Covers: New York Review Of Books – October 6, 2022

New York Review October 6, 2022 cover

The October 6 issue is online now, with Bill McKibben on the climate refugee crisis, Hermione Lee on Joseph Roth’s violently mixed feelings, Linda Greenhouse on Justice Breyer’s most powerful dissent, Jerome Groopman on diabetes, Leslie T. Chang on narrative nonfiction in China, Ange Mlinko on H.D., David S. Reynolds on séances in the Lincoln White House, Verlyn Klinkenborg on the Beach Boys’ moment in the sun, Erin Maglaque on the pope’s astronomer, Mark Danner on the long, slow Trump coup, a poem by Vona Groarke, and much more.

Where Will We Live?

Three books on the movement, of both humans and wildlife, spurred by climate change illustrate the magnitude of the challenge before us.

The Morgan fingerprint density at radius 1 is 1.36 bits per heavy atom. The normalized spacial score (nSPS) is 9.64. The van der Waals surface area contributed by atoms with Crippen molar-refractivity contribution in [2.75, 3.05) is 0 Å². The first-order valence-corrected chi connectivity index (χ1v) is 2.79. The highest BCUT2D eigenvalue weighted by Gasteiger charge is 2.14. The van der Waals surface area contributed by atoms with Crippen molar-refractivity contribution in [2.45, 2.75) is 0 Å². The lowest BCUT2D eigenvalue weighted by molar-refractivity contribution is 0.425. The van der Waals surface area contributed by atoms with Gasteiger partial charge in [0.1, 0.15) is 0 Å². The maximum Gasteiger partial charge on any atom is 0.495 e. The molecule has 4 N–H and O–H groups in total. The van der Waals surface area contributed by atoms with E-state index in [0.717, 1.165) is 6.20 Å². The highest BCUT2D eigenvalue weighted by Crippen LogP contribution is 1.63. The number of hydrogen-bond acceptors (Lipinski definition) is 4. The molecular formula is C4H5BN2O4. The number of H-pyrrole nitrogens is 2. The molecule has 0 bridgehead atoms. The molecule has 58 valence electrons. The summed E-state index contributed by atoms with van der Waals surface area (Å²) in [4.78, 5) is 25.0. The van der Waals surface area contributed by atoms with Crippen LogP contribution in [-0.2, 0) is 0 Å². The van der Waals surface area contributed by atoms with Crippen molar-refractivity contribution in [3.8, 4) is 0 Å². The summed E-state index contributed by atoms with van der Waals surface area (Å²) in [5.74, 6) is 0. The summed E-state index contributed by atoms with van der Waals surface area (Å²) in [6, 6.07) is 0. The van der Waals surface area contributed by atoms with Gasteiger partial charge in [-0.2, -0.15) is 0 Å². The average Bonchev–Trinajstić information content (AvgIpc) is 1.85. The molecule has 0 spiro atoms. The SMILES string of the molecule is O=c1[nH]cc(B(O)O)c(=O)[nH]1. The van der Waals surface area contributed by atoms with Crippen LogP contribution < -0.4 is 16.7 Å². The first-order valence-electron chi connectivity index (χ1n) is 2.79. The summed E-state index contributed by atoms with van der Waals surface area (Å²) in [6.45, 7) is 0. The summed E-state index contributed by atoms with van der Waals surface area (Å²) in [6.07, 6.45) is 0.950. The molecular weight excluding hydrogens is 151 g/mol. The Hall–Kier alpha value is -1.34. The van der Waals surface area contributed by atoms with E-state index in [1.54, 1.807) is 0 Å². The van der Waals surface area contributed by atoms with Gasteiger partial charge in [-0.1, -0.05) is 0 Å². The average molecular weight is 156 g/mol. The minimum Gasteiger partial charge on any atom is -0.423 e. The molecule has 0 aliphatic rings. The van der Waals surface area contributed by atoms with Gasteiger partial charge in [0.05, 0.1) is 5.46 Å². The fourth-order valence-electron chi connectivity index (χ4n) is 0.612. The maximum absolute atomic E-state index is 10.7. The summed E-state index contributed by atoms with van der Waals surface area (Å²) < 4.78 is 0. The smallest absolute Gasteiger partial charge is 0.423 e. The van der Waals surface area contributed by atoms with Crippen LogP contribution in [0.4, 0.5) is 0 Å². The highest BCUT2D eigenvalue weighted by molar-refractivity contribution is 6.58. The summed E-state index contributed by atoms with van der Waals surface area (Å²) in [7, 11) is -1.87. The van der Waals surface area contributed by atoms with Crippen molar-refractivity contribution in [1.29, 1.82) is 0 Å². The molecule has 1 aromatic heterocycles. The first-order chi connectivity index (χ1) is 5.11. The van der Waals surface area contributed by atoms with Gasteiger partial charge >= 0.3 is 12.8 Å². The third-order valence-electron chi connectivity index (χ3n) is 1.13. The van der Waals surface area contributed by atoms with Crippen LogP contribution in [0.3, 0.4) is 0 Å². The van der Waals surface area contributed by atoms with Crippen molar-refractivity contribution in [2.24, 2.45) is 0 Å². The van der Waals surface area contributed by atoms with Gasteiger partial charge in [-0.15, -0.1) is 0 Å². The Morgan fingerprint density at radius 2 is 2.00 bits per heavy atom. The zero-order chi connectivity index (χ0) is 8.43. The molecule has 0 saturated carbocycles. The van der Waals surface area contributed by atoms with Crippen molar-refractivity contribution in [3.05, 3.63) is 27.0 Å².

Nowhere Left to Go: How Climate Change Is Driving Species to the Ends of the Earth – by Benjamin von Brackel, translated from the German by Ayça Türkoğlu

Nomad Century: How Climate Migration Will Reshape Our World – by Gaia Vince

Border and Rule: Global Migration, Capitalism, and the Rise of Racist Nationalism – by Harsha Walia

Poet of the Dispossessed

Joseph Roth was unwavering in his passion for the vanished Austro-Hungarian Empire, which inspired his greatest novel, his hatred of nationalism, and his prophetic and courageous loathing for the Nazis. About everything else, as a new biography shows, he had violently mixed feelings.

Endless Flight: The Life of Joseph Roth – by Keiron Pim

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